It is one occupant of my new raised beds. That bed gets a lot of shade so it is going to be mostly salad greens. So an experiment of plants in an experiment of a raised bed. Looking forward to how it turns out.
Monday, April 22, 2013
Deadlines are a good thing to have. Keeps me banging away at the keyboard on a regular basis. I have a 1,000 word a day goal. And I have been keeping to it, except when life happens.
Unintended Consequences is not going to get published as soon as I had hoped. It's nobody's fault. Everything just took longer than I had expected. Each step had people involved and people have lives and commitments and other things going on. So the critiques came back a little slower than I'd hoped. Now I need to do the tweaking with all the ideas and questions that the readers gave me. That'll take awhile. Then it needs a line edit for punctuation and grammar. Another while. Whew. Probably June before this puppy is ready.
Because a big chunk of May I will be in France! Woo hoo.
And the audiobook for White Lies has been delayed also. Sigh. As I said - life gets in the way.
So I am freeing myself of any deadlines right now. It'll happen when it happens. So there.
Wednesday, April 17, 2013
I planted shelling peas and sugar pod peas on St. Patrick's day and they just came up last weekend. And the onion sets I put in have finally shot up sprouts.
Last week I put in seed for beets, carrots, mustard and scallions. Last night we had torrential rain. I am sooo glad I put the raised beds in. The garden flooded, but the beds were fine. Usually a flood like that means that all my seed is now elsewhere - in the path, the flower bed, on the patio... But the beds are above the flood level.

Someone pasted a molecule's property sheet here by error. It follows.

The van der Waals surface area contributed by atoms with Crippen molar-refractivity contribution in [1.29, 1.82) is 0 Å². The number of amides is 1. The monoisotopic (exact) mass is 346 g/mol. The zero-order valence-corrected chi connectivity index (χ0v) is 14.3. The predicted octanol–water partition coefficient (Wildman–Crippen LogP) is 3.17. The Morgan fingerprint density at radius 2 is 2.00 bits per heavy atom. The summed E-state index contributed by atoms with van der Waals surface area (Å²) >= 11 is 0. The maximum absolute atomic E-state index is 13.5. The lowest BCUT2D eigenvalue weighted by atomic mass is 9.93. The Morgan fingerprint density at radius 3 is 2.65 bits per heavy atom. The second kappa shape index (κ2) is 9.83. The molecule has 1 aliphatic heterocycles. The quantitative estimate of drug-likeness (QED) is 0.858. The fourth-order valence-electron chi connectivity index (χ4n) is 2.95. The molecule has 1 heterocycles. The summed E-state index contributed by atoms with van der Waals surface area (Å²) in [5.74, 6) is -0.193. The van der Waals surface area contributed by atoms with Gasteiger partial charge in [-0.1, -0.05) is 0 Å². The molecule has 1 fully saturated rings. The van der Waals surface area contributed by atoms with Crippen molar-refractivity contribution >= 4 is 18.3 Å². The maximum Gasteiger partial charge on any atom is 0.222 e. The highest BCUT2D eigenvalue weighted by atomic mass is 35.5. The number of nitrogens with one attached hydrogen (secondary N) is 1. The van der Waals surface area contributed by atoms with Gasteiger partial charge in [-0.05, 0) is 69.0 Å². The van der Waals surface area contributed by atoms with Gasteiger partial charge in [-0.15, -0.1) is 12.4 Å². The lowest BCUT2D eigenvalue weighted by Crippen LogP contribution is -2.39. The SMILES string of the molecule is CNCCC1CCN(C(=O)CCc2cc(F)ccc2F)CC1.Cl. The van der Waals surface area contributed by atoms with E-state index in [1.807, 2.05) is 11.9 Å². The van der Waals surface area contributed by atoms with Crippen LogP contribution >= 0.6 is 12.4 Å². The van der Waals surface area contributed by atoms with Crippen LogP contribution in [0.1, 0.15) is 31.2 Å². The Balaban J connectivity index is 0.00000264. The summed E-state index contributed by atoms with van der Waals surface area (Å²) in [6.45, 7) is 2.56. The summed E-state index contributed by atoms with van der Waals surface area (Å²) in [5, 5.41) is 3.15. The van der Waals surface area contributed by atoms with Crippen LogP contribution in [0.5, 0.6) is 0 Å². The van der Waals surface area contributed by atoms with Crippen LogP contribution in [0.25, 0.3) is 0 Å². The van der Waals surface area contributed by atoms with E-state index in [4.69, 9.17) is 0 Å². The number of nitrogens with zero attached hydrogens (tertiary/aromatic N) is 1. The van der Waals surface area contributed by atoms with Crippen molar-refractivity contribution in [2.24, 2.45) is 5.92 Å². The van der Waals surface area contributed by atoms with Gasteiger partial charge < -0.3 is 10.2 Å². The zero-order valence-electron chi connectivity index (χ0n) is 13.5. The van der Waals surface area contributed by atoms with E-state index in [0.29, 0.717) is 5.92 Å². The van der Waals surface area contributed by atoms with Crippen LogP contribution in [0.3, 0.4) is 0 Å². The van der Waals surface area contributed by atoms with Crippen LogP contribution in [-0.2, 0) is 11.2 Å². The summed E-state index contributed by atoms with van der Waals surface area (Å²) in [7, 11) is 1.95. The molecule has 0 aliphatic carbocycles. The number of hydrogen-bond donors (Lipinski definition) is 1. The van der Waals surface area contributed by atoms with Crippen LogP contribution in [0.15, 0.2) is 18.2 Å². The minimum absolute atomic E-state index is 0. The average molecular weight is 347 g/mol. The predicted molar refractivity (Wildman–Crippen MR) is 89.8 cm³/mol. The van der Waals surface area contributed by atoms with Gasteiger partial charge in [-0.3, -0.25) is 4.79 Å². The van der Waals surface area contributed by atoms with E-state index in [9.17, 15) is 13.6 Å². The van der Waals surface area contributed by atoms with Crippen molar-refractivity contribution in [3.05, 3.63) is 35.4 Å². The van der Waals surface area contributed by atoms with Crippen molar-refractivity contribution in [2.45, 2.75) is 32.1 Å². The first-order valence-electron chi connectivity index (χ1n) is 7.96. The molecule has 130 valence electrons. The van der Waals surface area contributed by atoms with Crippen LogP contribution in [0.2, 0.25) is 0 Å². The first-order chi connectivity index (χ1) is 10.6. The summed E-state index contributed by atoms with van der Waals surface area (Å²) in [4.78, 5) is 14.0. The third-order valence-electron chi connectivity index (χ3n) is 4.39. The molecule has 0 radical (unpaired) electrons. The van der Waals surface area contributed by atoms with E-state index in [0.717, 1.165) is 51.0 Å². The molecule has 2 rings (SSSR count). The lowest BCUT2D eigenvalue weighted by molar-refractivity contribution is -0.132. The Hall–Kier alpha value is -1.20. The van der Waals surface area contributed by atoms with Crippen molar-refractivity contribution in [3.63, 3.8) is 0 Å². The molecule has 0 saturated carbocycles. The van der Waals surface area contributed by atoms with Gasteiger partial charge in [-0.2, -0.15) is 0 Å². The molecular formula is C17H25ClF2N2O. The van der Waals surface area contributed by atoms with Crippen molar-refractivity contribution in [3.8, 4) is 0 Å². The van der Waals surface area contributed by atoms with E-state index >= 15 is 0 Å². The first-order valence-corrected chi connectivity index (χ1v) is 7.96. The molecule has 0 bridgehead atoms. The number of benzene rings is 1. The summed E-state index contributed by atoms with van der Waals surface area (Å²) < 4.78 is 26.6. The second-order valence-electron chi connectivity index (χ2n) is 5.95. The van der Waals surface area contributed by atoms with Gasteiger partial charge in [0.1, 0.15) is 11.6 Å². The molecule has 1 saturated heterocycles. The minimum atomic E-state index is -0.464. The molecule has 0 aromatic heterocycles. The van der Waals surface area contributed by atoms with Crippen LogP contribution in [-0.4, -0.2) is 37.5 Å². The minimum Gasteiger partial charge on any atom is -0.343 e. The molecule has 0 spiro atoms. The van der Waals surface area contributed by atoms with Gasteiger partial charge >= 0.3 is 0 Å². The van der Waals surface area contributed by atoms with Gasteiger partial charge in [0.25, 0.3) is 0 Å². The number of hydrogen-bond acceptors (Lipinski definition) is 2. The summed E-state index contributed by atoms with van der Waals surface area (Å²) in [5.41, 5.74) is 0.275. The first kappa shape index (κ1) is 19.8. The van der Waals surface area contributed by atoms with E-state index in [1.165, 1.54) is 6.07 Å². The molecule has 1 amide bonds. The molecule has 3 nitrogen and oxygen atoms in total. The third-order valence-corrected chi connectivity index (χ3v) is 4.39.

The strawberries are flowering. Berries in about 4 weeks.
The apricot and plum didn't lose all their flowers to the unseasonably cold weather we had. Two solid weeks of night time temps in the mid-twenties. The Christmas lights I put in the trees were useless for something that long term. A night or two it might have helped. So a few blossoms hadn't opened before the cold snap. I have hopes for them. Now it just depends on whether the rainy weather kept the bees away.
I've got seedlings in the sunroom and out on the patio hardening off. It feels like spring arrived half-spent already. My thermometer hit 80 the other day. So after stalling, now I have to scramble!
Monday, April 15, 2013
I discovered, awhile back, the power of saying things out loud.
One day while doing some especially boring scene painting, I felt like I was going to explode. I think I was painting some steps, repetitious but still a little picky. Scene painting very often happens on stage. Due to scheduling the rehearsals and lighting work and such, scenic artists often have to work late hours. Overnights are common. So I was probably tired on top of it. And I just said it:
I don't want to do this.